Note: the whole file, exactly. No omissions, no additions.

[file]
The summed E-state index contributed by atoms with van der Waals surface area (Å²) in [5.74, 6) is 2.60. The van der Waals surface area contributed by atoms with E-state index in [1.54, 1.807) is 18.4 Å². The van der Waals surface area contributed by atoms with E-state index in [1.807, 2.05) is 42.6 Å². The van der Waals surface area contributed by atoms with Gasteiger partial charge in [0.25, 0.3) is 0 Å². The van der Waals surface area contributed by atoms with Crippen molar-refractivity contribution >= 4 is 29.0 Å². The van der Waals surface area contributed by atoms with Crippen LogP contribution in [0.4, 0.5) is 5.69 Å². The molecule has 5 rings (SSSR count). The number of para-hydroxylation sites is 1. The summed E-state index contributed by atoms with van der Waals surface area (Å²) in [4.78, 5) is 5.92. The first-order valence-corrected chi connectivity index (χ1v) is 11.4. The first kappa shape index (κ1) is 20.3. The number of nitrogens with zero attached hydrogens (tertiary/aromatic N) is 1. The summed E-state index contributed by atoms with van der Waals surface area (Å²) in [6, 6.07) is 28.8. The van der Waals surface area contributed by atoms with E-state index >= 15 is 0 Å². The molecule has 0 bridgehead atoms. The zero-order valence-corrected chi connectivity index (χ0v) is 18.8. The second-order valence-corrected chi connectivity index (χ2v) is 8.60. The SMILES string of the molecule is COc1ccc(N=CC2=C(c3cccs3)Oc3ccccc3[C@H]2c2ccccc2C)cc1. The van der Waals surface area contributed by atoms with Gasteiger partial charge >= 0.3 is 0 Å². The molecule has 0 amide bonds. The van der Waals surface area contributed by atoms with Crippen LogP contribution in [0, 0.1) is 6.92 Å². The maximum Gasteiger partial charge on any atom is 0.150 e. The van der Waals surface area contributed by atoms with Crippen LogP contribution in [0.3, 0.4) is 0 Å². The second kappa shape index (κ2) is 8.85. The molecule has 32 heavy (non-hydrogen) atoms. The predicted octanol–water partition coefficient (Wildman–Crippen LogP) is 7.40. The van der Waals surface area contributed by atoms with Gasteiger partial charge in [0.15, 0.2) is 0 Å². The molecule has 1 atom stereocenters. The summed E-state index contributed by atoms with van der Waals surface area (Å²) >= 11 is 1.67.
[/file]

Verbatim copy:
The summed E-state index contributed by atoms with van der Waals surface area (Å²) in [5.74, 6) is 2.60. The van der Waals surface area contributed by atoms with E-state index in [1.54, 1.807) is 18.4 Å². The van der Waals surface area contributed by atoms with E-state index in [1.807, 2.05) is 42.6 Å². The van der Waals surface area contributed by atoms with Gasteiger partial charge in [0.25, 0.3) is 0 Å². The van der Waals surface area contributed by atoms with Crippen molar-refractivity contribution >= 4 is 29.0 Å². The van der Waals surface area contributed by atoms with Crippen LogP contribution in [0.4, 0.5) is 5.69 Å². The molecule has 5 rings (SSSR count). The number of para-hydroxylation sites is 1. The summed E-state index contributed by atoms with van der Waals surface area (Å²) in [4.78, 5) is 5.92. The first-order valence-corrected chi connectivity index (χ1v) is 11.4. The first kappa shape index (κ1) is 20.3. The number of nitrogens with zero attached hydrogens (tertiary/aromatic N) is 1. The summed E-state index contributed by atoms with van der Waals surface area (Å²) in [6, 6.07) is 28.8. The van der Waals surface area contributed by atoms with E-state index >= 15 is 0 Å². The molecule has 0 bridgehead atoms. The zero-order valence-corrected chi connectivity index (χ0v) is 18.8. The second-order valence-corrected chi connectivity index (χ2v) is 8.60. The SMILES string of the molecule is COc1ccc(N=CC2=C(c3cccs3)Oc3ccccc3[C@H]2c2ccccc2C)cc1. The van der Waals surface area contributed by atoms with Gasteiger partial charge >= 0.3 is 0 Å². The molecule has 0 amide bonds. The van der Waals surface area contributed by atoms with Crippen LogP contribution in [0, 0.1) is 6.92 Å². The maximum Gasteiger partial charge on any atom is 0.150 e. The van der Waals surface area contributed by atoms with Crippen LogP contribution in [0.3, 0.4) is 0 Å². The second kappa shape index (κ2) is 8.85. The molecule has 32 heavy (non-hydrogen) atoms. The predicted octanol–water partition coefficient (Wildman–Crippen LogP) is 7.40. The van der Waals surface area contributed by atoms with Gasteiger partial charge in [0.15, 0.2) is 0 Å². The molecule has 1 atom stereocenters. The summed E-state index contributed by atoms with van der Waals surface area (Å²) >= 11 is 1.67.